Letter from the Editor

Highlighting communication in a time of distrust

Dear readers,

To begin, I would like to thank you for helping us carry out a mission that was laid out so long ago: to serve the MIT community. Whatever your role is at MIT, you have helped us — by reading, by informing, by writing, by criticizing, and by simply being a part of this diverse ecosystem. We hope we can continue to earn your trust as we diligently share the facts, experiences, and opinions that affect each and every one of us.

It has been a trying year for the nation as well as for MIT. I don’t expect the next year to be any easier. If there’s anything we can learn from the past year, it’s the importance of communication between students and administration, liberals and conservatives, Star Wars fans and Trekkies. I strongly believe that everyone only wants the best for MIT, even if they have different ideas for what that may be, and I also believe that The Tech is well-situated to help bridge those differences.

We work toward this goal through every branch of The Tech: news, by providing facts and context; opinion, by offering windows into different points of view; campus life, by sharing stories of TFP; photo, by capturing pictures worth a thousand words; and arts and sports, by exploring the many exploits of our talented community.

Times have changed, and The Tech has changed: our staff, for example, comprises far more women and partakes far fewer fermented beverages than when The Tech was conceived in 1881. I think we can change still more, and I invite everyone who’s ever had an opinion on something we’ve done to join us for dinner at 6 p.m. on the first Sunday of each month, and provide feedback on our coverage and our techniques.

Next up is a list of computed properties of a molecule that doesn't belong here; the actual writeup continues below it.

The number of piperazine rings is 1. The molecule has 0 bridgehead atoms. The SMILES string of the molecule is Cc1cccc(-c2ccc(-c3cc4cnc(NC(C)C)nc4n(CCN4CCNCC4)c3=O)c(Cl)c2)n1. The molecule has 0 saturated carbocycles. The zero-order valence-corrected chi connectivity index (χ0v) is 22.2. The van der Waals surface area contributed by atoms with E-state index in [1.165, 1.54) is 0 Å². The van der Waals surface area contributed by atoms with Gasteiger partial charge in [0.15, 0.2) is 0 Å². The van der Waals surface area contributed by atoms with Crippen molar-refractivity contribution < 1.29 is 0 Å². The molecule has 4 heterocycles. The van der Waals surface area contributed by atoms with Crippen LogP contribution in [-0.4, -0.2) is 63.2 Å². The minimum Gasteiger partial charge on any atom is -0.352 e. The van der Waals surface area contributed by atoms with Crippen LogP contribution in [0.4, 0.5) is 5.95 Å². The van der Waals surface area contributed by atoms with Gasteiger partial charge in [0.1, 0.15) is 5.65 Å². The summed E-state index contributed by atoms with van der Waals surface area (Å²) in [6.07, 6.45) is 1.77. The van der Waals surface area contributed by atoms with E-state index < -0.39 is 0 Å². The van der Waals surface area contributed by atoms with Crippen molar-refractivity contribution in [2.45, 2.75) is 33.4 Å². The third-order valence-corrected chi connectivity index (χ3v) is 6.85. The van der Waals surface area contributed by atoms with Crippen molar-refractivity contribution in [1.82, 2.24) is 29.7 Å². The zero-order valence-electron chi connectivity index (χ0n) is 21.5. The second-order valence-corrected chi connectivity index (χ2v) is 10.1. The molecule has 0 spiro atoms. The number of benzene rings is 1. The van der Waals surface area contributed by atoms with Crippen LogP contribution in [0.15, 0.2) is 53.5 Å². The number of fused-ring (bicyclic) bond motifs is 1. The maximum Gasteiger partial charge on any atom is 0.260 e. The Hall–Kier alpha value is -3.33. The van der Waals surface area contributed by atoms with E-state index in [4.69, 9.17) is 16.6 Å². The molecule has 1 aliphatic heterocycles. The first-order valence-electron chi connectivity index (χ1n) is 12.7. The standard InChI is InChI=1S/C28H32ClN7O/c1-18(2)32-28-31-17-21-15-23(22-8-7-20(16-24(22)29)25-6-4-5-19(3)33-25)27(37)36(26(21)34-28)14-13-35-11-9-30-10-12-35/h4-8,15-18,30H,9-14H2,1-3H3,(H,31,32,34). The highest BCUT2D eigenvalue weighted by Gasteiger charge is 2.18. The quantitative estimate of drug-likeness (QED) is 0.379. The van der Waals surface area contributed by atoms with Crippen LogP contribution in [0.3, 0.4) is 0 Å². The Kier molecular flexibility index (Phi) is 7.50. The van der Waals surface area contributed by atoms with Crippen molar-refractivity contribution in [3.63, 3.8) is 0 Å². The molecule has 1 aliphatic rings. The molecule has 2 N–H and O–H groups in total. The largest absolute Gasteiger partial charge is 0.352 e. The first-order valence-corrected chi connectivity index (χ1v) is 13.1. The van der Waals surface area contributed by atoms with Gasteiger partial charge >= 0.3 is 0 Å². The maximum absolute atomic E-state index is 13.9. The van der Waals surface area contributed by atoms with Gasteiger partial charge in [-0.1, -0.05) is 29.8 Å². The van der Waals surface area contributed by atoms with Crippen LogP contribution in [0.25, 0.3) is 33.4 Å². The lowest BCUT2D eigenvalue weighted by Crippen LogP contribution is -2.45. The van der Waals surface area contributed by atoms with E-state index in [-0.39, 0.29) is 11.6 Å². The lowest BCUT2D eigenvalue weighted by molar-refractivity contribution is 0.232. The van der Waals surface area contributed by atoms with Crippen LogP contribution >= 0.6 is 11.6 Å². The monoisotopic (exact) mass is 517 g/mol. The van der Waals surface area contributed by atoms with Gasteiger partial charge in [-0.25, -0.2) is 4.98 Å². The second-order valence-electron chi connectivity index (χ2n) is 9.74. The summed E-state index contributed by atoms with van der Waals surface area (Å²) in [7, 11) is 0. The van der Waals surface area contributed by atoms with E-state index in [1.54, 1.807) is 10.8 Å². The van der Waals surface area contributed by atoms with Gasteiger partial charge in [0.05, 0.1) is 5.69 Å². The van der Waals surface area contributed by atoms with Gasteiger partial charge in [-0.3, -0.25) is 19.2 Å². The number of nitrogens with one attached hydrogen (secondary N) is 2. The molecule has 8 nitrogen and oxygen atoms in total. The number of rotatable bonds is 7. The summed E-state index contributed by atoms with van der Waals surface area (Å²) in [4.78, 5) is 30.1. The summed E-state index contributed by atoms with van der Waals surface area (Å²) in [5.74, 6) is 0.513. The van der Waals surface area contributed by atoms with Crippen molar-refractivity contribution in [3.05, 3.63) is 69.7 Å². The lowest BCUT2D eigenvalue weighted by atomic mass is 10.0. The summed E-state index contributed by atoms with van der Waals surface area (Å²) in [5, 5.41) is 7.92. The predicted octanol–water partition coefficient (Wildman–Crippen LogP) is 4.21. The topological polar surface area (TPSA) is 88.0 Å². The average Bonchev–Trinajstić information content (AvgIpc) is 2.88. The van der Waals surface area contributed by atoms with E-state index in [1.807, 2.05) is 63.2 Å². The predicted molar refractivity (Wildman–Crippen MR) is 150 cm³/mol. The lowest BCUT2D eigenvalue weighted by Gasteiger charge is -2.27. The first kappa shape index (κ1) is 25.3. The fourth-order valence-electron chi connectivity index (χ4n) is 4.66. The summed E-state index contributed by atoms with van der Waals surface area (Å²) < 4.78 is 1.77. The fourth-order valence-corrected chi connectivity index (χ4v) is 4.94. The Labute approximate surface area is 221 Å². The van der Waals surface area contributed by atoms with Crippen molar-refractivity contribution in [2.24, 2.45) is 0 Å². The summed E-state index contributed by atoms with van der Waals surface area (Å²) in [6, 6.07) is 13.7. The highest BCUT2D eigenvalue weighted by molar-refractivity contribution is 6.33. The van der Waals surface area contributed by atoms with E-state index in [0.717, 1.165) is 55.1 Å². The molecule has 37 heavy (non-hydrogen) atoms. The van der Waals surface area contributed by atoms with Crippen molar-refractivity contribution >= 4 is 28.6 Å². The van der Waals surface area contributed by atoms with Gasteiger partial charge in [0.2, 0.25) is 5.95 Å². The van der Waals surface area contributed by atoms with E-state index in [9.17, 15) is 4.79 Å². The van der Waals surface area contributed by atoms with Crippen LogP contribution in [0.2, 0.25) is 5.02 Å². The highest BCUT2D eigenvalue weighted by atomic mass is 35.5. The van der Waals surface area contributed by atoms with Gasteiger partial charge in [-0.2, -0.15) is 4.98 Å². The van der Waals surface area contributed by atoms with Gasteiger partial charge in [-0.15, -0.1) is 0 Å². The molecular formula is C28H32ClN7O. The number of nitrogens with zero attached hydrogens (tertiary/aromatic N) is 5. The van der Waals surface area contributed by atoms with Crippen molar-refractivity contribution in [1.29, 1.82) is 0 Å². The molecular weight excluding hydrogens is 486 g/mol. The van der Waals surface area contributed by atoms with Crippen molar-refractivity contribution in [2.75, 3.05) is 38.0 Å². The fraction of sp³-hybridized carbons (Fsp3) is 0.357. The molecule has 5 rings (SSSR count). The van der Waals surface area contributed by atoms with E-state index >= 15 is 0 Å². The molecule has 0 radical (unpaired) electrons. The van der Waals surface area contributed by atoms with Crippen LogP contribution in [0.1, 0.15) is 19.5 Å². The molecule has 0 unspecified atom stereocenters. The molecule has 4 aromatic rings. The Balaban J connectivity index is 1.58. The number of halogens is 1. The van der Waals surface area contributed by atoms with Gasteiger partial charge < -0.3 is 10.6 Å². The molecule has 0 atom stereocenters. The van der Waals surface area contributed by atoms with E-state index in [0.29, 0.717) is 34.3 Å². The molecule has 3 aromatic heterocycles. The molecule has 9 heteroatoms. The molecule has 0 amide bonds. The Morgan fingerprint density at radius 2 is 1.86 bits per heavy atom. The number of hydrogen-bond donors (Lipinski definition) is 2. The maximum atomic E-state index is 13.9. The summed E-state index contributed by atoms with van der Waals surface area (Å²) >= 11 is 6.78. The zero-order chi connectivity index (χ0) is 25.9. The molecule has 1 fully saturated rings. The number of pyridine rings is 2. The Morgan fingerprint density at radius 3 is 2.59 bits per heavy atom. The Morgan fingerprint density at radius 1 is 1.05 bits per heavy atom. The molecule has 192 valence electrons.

What can you expect from us this year? I share with you the following list of our goals. You can consider them Lunar New Year’s resolutions, and I hope they’ll prove more readily preserved than their Gregorian counterparts. As an organization, The Tech will:

— Better utilize our unique position in the middle of one the most vibrant innovative communities in the world, by, for example, interviewing more MIT professors, researchers, and students engaged in fields related to pressing world topics;

— Write more editorials and communicate the thoughts that inform our news coverage;

— Engage in more outreach to members of the MIT community who would like to share their voices;

— Better support the MIT arts, music, and sports communities by providing more coverage of the long-term work that goes into preparing for performances and competitions and by better informing readers of events before they occur.

We live in a time when both reliance on and distrust of media runs high, when opinions diverge, and when words printed in pixels can reach the other side of the earth in an instant. It’s understandable that some may be reluctant to come forward and publicly share what they know and think. But it is especially in this time that open communication becomes indisposable, so that rumors do not cause undue panic or antagonism. For our part, The Tech seeks to understand, not to intrude; to inform, not to impose; to analyze, not to dictate. 

The “world moves, and it moves both very swift and very slow,” to borrow from the sentiments of my favorite immortal, golden-haired Elf of Middle-earth. We remain committed to keeping you up to date with rapid developments and how they affect you, as well as keeping track of promises made and long-term projects undertaken.

And finally, welcome to Volume 137. We are, as always, at your service.

 Vivian Zhong 19

Editor in Chief